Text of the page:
Sustainability in logistics

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Taking a look at sustainability in the logistics industry, the issues with carbon emissions, their main causes and what businesses are doing to address this 

Climate change has been one of the more spoken about topics over the past couple of years. It impacts our everyday lives and habits, and many people are trying to do their bit by changing their routines. A carbon footprint is defined as the total amount of greenhouse gas emissions caused by an individual, event, organisation, place or product, expressed as carbon dioxide equivalent. Due to the amount of news coverage, COP26 and the research that scientists have brought to the surface, more people are taking it seriously by trying to reduce their carbon footprint. This also includes companies and associations within the logistics sector. The transportation vehicles and equipment used contribute to the carbon emissions and our pollution problem. This article looks at what the main causes of carbon emissions and other polluting factors are within the industry, and what businesses are doing to address this.  

Carbon monoxide (CO) and non-methane volatile organic compounds (NMVOCs), sulphur oxides (SOx) and nitrogen oxide (NOx) are just a few of the pollutants that come from transportation in the logistics sector. Heavy fuel oil, or high-sulfur fuel oil (HSFO), tend to come more from the ocean freight industry. They are the leftovers of an oil refiner’s output. Heavy oil contains sulfur, aromatic hydrocarbons (PAH) and heavy metals. These chemicals are incredibly harmful to the environment and are rife in the industry. Logistics and transportation is one of the world’s biggest sources of greenhouse gas emissions which is why people are beginning to recognise the importance of taking action to reduce pollutants.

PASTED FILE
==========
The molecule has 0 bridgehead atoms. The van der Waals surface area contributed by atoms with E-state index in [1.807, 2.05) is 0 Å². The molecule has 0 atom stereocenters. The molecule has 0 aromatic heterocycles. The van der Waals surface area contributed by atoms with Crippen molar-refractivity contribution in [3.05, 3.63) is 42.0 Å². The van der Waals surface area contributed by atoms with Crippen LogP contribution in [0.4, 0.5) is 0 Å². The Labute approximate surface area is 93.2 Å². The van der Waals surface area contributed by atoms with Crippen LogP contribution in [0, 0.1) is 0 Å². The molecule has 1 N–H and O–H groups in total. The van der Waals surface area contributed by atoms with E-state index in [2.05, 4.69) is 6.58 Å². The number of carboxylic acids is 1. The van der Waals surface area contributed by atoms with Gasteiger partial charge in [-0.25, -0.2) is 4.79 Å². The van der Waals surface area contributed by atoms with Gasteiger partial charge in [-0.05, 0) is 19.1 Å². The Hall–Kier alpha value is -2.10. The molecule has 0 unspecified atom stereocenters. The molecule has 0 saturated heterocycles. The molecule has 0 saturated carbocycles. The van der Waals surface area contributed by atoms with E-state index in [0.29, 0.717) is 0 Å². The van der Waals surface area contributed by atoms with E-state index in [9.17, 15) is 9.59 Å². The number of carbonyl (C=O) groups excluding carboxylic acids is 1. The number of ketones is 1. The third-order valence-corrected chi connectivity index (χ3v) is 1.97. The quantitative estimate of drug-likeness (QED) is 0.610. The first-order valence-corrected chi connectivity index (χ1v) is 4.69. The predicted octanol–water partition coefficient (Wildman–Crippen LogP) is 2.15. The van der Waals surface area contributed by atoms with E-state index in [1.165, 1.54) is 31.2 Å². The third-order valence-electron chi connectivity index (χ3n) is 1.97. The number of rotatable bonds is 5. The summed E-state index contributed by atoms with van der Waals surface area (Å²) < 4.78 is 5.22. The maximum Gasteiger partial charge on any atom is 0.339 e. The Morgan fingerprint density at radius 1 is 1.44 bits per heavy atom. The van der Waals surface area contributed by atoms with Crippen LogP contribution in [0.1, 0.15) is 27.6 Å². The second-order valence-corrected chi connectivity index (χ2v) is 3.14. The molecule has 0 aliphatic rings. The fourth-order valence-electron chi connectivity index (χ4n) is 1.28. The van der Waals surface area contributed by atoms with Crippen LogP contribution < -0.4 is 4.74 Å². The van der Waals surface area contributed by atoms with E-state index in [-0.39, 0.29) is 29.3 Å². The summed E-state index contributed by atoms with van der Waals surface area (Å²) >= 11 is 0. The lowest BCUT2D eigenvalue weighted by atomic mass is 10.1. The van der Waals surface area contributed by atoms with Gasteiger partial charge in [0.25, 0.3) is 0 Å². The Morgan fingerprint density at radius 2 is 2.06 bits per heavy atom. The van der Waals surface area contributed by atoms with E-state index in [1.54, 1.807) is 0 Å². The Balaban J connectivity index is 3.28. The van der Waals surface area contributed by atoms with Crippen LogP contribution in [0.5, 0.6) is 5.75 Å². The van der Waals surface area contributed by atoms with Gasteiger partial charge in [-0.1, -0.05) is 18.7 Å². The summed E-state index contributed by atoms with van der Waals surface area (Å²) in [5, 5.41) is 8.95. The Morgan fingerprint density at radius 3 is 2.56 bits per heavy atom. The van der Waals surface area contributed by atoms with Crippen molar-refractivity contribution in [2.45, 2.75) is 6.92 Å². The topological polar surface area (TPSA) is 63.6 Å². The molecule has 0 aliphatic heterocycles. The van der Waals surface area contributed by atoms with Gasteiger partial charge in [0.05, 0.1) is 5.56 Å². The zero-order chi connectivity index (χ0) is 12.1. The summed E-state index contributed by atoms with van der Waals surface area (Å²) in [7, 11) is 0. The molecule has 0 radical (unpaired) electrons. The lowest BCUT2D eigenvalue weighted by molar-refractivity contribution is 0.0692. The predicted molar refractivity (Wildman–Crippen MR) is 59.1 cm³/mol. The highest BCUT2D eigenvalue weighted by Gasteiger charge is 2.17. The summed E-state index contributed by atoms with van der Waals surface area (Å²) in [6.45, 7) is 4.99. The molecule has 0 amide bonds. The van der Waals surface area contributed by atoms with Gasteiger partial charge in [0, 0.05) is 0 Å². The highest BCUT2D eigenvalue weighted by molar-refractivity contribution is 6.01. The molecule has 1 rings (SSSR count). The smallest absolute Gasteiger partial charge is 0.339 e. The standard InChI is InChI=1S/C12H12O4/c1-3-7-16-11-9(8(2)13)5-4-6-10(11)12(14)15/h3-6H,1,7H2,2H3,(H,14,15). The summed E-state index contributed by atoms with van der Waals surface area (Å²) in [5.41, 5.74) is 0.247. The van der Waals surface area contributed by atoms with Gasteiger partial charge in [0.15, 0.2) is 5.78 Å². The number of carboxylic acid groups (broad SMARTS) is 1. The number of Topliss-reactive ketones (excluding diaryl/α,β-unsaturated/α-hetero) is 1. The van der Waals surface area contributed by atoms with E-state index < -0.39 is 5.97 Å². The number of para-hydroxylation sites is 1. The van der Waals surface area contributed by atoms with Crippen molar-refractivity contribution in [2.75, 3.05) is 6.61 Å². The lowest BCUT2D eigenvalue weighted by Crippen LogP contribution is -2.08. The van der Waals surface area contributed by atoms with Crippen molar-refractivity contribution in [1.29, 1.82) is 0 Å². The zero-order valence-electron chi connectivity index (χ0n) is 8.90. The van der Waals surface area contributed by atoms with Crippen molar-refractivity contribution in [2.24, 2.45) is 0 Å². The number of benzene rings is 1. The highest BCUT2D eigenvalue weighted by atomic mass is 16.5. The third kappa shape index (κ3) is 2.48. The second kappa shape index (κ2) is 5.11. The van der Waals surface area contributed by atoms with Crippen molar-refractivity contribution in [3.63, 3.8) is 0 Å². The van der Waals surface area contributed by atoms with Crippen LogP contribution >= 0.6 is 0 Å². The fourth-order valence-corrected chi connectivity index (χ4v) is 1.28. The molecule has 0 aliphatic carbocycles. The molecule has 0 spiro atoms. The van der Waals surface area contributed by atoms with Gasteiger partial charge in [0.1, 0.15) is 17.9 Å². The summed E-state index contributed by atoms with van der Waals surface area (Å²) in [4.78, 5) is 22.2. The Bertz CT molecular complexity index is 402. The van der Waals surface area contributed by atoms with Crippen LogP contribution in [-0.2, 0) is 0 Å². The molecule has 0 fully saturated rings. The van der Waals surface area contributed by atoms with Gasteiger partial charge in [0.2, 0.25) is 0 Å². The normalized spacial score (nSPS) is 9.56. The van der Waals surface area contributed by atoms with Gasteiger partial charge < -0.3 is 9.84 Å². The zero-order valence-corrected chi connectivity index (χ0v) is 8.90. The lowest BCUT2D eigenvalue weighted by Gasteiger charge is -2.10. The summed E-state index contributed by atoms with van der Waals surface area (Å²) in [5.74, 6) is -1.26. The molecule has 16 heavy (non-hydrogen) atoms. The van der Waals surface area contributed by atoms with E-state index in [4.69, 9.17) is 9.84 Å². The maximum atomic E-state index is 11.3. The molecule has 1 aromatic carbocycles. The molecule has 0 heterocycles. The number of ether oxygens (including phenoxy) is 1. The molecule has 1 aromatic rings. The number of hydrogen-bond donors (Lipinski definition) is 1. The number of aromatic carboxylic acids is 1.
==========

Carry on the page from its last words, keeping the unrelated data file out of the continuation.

Electric vehicles 

Transportation vehicles in the logistics sector usually use combustion engines, which generate mechanical power by combustion of a fuel- either liquid fuel or gaseous fuel. However, recently many businesses are keen to reduce their carbon footprints and are switching to hybrid or electric vehicles.  

There is currently a push for electric vehicles to reduce carbon emissions on the road and the increase in charging points is helping to make this possible. The COP26 Glasgow Climate Pact says that “road transport accounts for over 10% of global greenhouse gas emissions, and around half the world’s consumption of oil. The decarbonisation of road transport could lead  to a reduction of 2.6 gigatonnes of carbon dioxide a year by 2030”.  

Electric vehicles have proven to be effective for last mile delivery due to their small carbon footprint. They promote pollution-free circulation and cut back considerably on carbon emissions. However, there are still worries about the battery charge of an electric vehicle, like how long the charge will last and if the battery has a defined lifespan. This worry is especially relevant in terms of transportation vehicles being used in the industry and ensuring that goods are transported efficiently and quickly. Although, as a society we are all used to charging our every-day electrical items like phones or computers and with the increase of charging points electric vehicles should just fall into this same routine. Many companies within the sector are aiming to go fully electric in the next few years like CEVA Logistics, DMN Logistics and DHL Supply Chain. 

To see the full article please see our January/February issue here: January/February 2022 Single Issue form – International Trade Magazine (

Media contact

Rebecca Morpeth Spayne,
Editor, International Trade Magazine
Tel: +44 (0) 1622 823 922

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